We are independent & ad-supported. We may earn a commission for purchases made through our links.
Advertiser Disclosure
Our website is an independent, advertising-supported platform. We provide our content free of charge to our readers, and to keep it that way, we rely on revenue generated through advertisements and affiliate partnerships. This means that when you click on certain links on our site and make a purchase, we may earn a commission. Learn more.
How We Make Money
We sustain our operations through affiliate commissions and advertising. If you click on an affiliate link and make a purchase, we may receive a commission from the merchant at no additional cost to you. We also display advertisements on our website, which help generate revenue to support our work and keep our content free for readers. Our editorial team operates independently of our advertising and affiliate partnerships to ensure that our content remains unbiased and focused on providing you with the best information and recommendations based on thorough research and honest evaluations. To remain transparent, we’ve provided a list of our current affiliate partners here.

What is Paralysis Agitans?

Mary McMahon
By
Updated May 17, 2024
Our promise to you
WiseGeek is dedicated to creating trustworthy, high-quality content that always prioritizes transparency, integrity, and inclusivity above all else. Our ensure that our content creation and review process includes rigorous fact-checking, evidence-based, and continual updates to ensure accuracy and reliability.

Our Promise to you

Founded in 2002, our company has been a trusted resource for readers seeking informative and engaging content. Our dedication to quality remains unwavering—and will never change. We follow a strict editorial policy, ensuring that our content is authored by highly qualified professionals and edited by subject matter experts. This guarantees that everything we publish is objective, accurate, and trustworthy.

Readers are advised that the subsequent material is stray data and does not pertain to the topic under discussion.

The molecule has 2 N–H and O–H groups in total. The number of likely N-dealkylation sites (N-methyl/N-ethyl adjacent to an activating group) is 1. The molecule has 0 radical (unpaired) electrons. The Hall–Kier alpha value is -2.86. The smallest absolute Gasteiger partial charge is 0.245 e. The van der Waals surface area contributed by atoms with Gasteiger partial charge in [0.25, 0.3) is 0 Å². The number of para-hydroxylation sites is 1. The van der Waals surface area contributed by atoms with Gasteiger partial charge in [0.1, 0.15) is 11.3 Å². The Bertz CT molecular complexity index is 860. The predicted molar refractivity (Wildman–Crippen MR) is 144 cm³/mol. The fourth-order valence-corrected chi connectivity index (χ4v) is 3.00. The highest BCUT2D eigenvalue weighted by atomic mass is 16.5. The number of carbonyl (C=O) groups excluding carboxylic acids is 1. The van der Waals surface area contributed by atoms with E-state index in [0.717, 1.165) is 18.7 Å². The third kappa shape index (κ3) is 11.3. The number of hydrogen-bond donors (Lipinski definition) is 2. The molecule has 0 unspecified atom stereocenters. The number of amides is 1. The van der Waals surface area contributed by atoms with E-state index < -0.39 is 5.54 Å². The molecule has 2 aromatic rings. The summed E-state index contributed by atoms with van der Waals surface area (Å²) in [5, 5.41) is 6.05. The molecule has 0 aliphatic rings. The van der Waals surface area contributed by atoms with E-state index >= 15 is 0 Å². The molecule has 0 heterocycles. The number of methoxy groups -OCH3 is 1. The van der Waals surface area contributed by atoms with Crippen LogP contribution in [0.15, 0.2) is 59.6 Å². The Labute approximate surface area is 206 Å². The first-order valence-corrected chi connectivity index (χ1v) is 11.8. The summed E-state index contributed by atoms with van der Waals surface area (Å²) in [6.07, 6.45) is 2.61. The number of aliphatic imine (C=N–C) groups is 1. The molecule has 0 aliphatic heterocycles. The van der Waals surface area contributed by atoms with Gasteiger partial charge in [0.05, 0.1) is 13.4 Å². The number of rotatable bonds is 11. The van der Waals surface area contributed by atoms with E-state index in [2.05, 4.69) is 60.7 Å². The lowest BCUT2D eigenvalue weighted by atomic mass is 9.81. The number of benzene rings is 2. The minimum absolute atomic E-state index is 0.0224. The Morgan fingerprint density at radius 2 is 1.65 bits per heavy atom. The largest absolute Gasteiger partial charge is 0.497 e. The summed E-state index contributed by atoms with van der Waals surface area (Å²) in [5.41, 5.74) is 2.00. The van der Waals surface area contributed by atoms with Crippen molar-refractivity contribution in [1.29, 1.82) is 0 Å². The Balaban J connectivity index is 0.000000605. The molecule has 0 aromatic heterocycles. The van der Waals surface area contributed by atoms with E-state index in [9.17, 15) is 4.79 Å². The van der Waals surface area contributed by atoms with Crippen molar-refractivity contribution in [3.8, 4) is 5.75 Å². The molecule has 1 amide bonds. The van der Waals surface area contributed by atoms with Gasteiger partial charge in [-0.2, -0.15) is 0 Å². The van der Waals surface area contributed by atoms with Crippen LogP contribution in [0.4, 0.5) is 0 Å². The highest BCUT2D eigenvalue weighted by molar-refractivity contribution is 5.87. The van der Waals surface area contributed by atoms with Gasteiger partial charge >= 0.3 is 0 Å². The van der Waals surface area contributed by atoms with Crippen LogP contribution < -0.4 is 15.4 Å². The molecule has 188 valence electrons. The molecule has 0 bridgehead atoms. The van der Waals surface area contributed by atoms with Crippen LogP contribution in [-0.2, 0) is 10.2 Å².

Over the years, we've refined our approach to cover a wide range of topics, providing readers with reliable and practical advice to enhance their knowledge and skills. That's why millions of readers turn to us each year. Join us in celebrating the joy of learning, guided by standards you can trust.

Editorial Standards

At WiseGeek, we are committed to creating content that you can trust. Our editorial process is designed to ensure that every piece of content we publish is accurate, reliable, and informative.

Our team of experienced writers and editors follows a strict set of guidelines to ensure the highest quality content. We conduct thorough research, fact-check all information, and rely on credible sources to back up our claims. Our content is reviewed by subject-matter experts to ensure accuracy and clarity.

We believe in transparency and maintain editorial independence from our advertisers. Our team does not receive direct compensation from advertisers, allowing us to create unbiased content that prioritizes your interests.